As we approach our Green Building Showcase on the 25th, we will be releasing a series of project spotlights that will be shown at the event! Check out two from our friends at HMFH, and Goody Clancy.
Don’t forget to buy a ticket or register your board for the event!
Goody Clancy: LEED Gold-certified Integrated Sciences Complex
The 225,000 GSF, LEED Gold-certified Integrated Sciences Complex brings together all university departments involved in laboratory research in a dynamic, new environment for teaching and research. It raises the bar for the design of a sustainable laboratory, and sets a new precedent at UMass Boston for integrating architecture and landscape. The existing circa-1974 campus buildings are elevated on a concrete parking podium, separated from both the natural ground-plane and the water’s edge. By contrast, the ISC embraces its waterfront site and restores a former brownfield (the entire campus is built on a former landfill) to a natural harbor island habitat. Two plazas on either side of the building’s atrium connect activity indoors and out. An outdoor amphitheater allows teaching to occur out in the landscape adjacent to the physics labs, while a Science Walk now leads from the Boston Harborwalk at the water’s edge through the project site to the campus plaza. A meadow and constructed sand dunes deploy indigenous plant species requiring little or no irrigation. These site elements become educational opportunities, as the pedestrian pathways in the meadow form a Botanical Walk with plaques highlighting the geology and botany of the site.
HMFH: Emergency Housing, Cambridge MA
During the late 19th century, a stately two-family home was erected at 859 Massachusetts Avenue in Cambridge. The handsome building was subsequently converted into offices and, unfortunately, stripped of its period detail. Things began to look up again when the City of Cambridge purchased the property and engaged HMFH Architects to restore the dilapidated building and convert it into emergency housing for up to 30 occupants. As part of this conversion, the building systems and exterior envelope were completely rebuilt to meet the City’s new guidelines for net-zero construction, and the architects worked with the Historical Commission to recreate the original exterior detailing and materials as closely as possible.
Massachusetts-based Excel Dryer has long expressed its commitment to environmental sustainability. One way to perpetuate that commitment is by educating students on greening initiatives and approaches to reducing their own carbon footprint.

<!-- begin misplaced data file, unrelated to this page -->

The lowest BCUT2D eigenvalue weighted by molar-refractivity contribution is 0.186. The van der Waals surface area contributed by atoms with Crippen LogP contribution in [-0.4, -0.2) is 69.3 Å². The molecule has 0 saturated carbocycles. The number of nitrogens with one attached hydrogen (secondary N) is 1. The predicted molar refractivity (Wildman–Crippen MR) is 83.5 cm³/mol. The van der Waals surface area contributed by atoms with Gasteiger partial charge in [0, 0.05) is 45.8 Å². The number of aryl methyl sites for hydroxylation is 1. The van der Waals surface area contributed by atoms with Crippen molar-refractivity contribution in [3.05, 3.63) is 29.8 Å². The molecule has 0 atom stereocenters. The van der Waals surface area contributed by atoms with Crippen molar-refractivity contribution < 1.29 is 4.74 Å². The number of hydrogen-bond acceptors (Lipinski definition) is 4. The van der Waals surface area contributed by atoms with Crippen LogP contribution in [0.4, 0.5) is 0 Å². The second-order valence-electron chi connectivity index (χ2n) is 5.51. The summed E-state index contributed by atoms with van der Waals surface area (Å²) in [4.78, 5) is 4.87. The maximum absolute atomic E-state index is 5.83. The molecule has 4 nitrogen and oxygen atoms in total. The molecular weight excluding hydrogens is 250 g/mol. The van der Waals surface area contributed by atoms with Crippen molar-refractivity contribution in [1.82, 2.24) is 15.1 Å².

In collaboration with Boston Latin School and EcoImpact Consulting, Excel Dryer developed a curriculum of study for grade school and high school students. In addition to real-world sustainability lessons, the innovative project offers hands-on experience in field research, energy auditing, project management and more. The curriculum features two worksheets for student use.
A leading purveyor of products that help facilities qualify for the most LEED® v4 Credits of any hand dryer, as well as Green Globes and other essential certifications, this initiative was an opportunity for Excel Dryer to demonstrate its commitment to furthering education on sustainability.
The perfect partner for Excel’s educational endeavor was a mere few hours east in Boston Latin School, a centuries-old yet forward-thinking secondary institution. Administrators and students at the school took part in developing the initial run of curriculum and provided feedback to fine-tune worksheets.
Students at Boston Latin School in the YouthCan Program recently completed the curriculum, through which they calculated the environmental and financial savings of switching from paper towels to high-speed, energy-efficient XLERATOR® Hand Dryers in two high-traffic restrooms.
The curriculum was just one of the many sustainability initiatives implemented by Boston Latin School in the recent past. The institution notably collaborated on plans for a Shared Green Roof and Community Learning Center, which would place vegetation areas, wildlife habitats, renewable energy installations and more on the school’s rooftop.
For more information about the course curriculum, visit exceldryer.com/greencurriculum.
Written by Aminah McNulty
The edge effect is one of the twelve principles of Permaculture Design, or the designing beneficial relationships. Originally termed as an ecological phenomenon, the edge effect describes the increase in biodiversity in a region where two adjacent ecosystems overlap. Species exist here from both ecosystems, as well as unique species adapted to this transition zone. We see this effect manifest throughout the built and natural environments, as well as our social and financial systems.
The edge effect is one of the twelve principles of Permaculture Design, or the designing beneficial relationships. Originally termed as an ecological phenomenon, the edge effect describes the increase in biodiversity in a region where two adjacent ecosystems overlap. Species exist here from both ecosystems, as well as unique species adapted to this transition zone. We see this effect manifest throughout the built and natural environments, as well as our social and financial systems. A state-funded project along the Massachusetts’ North Shore is a product of the edge effect. The project address both the deteriorating shoreline and the overlap of social groups and political organizations. It is likely that this project will support a living shoreline demonstration, making it the first state-funded project of its type to date. Living shorelines are a system of soft or “green” engineering that utilizes natural reinforcement and strategic plant communities to buffer and stabilize estuarine coasts. Through a system of partial seawall reconstruction, rock and coil log edge buffers and low and high tide wetland planting, our team hopes to build precedent for natural shoreline treatments in the face of rising sea levels and climate change.